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Please show me an example of self hosted WCF service in which CORS(Cross origin resource sharing) is enabled. The WCF can be hosted in a console application.
Sergey Alexandrovich Kryukov 4-Dec-15 0:54am    
I don't think it can possibly make any sense. Web components have such feature as protection from cross-domain requests "same-origin security policy". And CORS provides a safe work-around mechanism based on some standards. But self-hosted service is something totally custom, it does not have to obey any policy. You cannot develop workaround solution for the problem which does not even exist.

By the way, the adequate form of a WCF service on Windows would be a Windows Service.

Vasudevan B 4-Dec-15 1:47am    
Hello SA,

Thank you for your comments. Let me elaborate the problem that I am facing now:
I have a Windows Forms Application which does some calculation (It receives some data from an interface and process it) and I have a web application in which I need the processed information from the Forms Application. So my plan was to create a WCF service as a self hosted service in forms application and to access it from the browser. But I tried few sample codes and none of them worked. Could you please provide me a solution how to overcome this.
Sergey Alexandrovich Kryukov 4-Dec-15 2:06am    
Okay, very good. I see no place for CORS. And it's not just "comments"; I provided complete answer for you. Your phrasing suggests that you did not noticed that. Did you?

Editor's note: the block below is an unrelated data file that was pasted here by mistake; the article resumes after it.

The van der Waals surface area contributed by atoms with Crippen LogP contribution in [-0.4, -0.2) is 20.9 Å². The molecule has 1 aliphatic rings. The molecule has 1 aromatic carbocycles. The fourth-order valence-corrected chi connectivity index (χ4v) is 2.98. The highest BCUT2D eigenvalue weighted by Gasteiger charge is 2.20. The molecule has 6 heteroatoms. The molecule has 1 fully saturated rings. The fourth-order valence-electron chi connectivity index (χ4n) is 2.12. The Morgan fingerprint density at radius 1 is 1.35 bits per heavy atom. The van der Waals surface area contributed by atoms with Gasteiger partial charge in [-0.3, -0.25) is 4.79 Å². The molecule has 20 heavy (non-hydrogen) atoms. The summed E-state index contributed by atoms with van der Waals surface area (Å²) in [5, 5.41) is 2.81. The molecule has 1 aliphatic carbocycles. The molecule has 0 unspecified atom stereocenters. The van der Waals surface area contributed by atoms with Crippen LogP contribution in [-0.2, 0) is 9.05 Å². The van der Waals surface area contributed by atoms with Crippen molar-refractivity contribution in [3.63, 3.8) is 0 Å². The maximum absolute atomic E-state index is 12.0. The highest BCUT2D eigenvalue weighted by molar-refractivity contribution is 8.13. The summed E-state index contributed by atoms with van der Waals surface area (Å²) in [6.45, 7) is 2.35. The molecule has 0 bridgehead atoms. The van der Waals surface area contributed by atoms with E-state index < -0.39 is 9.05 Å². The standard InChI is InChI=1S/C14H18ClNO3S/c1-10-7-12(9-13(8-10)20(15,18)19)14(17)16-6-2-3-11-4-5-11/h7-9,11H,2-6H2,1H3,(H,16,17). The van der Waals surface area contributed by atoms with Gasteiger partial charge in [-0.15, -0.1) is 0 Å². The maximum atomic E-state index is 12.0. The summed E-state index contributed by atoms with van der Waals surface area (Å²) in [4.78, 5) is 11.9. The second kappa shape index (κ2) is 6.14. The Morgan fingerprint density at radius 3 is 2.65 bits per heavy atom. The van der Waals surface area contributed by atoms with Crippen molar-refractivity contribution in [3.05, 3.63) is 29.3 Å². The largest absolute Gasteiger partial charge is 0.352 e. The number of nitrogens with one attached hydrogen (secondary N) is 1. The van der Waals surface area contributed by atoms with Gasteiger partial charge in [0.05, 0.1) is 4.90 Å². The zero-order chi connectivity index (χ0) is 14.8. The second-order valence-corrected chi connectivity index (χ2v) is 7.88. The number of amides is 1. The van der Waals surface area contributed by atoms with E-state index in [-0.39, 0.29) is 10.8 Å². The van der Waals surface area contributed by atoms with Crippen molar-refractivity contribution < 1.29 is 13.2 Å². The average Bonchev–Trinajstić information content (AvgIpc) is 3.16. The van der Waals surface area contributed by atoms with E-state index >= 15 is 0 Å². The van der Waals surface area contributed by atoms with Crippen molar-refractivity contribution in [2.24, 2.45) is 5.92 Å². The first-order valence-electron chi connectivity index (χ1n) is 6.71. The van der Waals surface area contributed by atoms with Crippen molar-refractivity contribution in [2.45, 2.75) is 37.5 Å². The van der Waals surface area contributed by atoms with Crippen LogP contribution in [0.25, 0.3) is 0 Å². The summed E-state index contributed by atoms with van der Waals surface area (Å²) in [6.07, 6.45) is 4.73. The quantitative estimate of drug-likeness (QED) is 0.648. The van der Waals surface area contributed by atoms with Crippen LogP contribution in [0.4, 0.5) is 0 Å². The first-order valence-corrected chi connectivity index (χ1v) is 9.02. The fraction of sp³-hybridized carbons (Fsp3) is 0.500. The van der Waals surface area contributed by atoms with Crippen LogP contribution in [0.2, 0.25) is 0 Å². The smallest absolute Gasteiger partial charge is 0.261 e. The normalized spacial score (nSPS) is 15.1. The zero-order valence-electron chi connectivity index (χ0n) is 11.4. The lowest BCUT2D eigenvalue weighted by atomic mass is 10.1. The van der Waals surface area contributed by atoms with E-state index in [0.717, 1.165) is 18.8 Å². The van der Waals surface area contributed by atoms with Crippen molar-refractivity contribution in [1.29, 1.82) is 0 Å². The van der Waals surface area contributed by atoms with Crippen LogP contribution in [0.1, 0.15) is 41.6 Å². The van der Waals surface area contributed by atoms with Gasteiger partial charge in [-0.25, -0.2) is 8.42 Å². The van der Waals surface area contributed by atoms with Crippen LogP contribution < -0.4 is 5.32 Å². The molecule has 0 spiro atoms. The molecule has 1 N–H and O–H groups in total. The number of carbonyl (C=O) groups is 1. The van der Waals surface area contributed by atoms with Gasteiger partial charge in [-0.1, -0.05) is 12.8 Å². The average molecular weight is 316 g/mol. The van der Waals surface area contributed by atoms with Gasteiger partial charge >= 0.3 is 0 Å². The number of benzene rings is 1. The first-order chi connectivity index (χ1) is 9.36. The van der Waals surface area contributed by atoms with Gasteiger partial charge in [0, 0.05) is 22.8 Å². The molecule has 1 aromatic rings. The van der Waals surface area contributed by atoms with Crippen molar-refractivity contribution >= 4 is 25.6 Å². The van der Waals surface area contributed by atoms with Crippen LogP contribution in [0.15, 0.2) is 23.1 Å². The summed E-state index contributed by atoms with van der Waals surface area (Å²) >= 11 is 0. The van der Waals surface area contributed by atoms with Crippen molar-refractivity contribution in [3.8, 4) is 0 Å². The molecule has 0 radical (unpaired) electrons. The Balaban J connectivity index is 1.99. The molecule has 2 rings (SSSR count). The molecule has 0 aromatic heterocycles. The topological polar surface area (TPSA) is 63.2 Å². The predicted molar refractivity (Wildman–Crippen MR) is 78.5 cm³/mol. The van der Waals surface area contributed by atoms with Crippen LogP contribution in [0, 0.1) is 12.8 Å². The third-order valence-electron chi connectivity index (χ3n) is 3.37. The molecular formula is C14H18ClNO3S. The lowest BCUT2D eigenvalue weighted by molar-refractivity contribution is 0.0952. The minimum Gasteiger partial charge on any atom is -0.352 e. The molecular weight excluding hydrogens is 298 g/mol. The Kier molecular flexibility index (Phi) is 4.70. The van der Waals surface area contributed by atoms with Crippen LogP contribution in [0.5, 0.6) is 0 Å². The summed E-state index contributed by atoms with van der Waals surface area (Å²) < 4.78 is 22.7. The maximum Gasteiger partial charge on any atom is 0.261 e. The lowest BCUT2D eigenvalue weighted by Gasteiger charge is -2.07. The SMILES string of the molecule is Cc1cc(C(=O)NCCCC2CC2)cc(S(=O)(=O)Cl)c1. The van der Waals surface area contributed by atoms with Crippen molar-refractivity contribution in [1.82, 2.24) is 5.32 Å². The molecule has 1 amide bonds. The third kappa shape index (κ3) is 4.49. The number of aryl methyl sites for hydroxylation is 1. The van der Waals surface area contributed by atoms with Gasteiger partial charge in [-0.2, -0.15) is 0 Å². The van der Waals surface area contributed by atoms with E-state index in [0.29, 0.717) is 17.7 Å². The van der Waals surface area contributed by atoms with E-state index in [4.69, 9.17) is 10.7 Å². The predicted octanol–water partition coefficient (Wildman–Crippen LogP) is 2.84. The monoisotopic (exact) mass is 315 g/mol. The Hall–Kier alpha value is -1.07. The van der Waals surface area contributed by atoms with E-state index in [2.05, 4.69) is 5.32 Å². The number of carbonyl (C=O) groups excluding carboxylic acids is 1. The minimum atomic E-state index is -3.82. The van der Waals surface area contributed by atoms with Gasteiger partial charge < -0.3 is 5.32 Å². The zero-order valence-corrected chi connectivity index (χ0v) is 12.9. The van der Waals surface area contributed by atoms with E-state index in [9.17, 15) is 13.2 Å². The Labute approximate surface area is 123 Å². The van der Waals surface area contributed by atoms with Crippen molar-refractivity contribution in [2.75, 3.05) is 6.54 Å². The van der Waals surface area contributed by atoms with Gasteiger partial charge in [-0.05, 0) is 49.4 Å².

Any more concerns? If not, please accept it formally. If you have some concerns, you can always ask further questions.


1 solution

Please see my comment to the question.

I got an impression that you have a big confusion, and, in particular, you don't know yourself what cross-domain activity you want to have. Please forgive me if I'm wrong about it, because of some kind of misunderstanding of your question, but than you will have to clarify it.

In all cases, I think you need to get clearer understanding of things. You can learn about same-origin policy, CORS and Web security model in general:[^],[^].

Here, I can only speculate on what you want to achieve, but let's make some initial logical steps. You can read that
This policy prevents a malicious script on one page from obtaining access to sensitive data on another web page through that page's Document Object Model.
Where are those "scripts" and "pages"? Maybe, there is no such thing. But even if you want to have something like that, what "cross-domain" may possibly mean? It may mean that some client sends some request to your custom WCF service. Part of this request could be some URI pointing to some Internet resource placed outside of the domain of your service; and the request implies that your service should deliver this resource on behalf of your client. Even if it is so, how your service, being custom, can be restricted from doing that? In relation to the foreign-domain service, your service is no different from any other client. You can retrieve any accessible resource based on one of the standard protocols using the class System.Net.WebRequest (a concrete class will be determined by the URI, please see WebRequest.Create static methods). That's all.

If you want to reproduce all the Web-specific security policies and then follow the standards related to CORS, you can do it, but it's hard to imagine the reason why would you do it. If I'm missing something, please explain it.

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jsoldi 2-Dec-19 20:07pm    
Unfortunately, this is one of the first results when you google "self-hosted WCF enable CORS" and the responder here completely misunderstood the question and still wrote a condescending and wasteful response. The WCF the OP is referring to is a service hosted in a WebHttpBinding or similar. They want to access the service using JavaScript, but the browser will refuse to access it if the service is on a domain different than the one in which the script is running, so they want to enable CORS to prevent this. An actual solution seems to be this:

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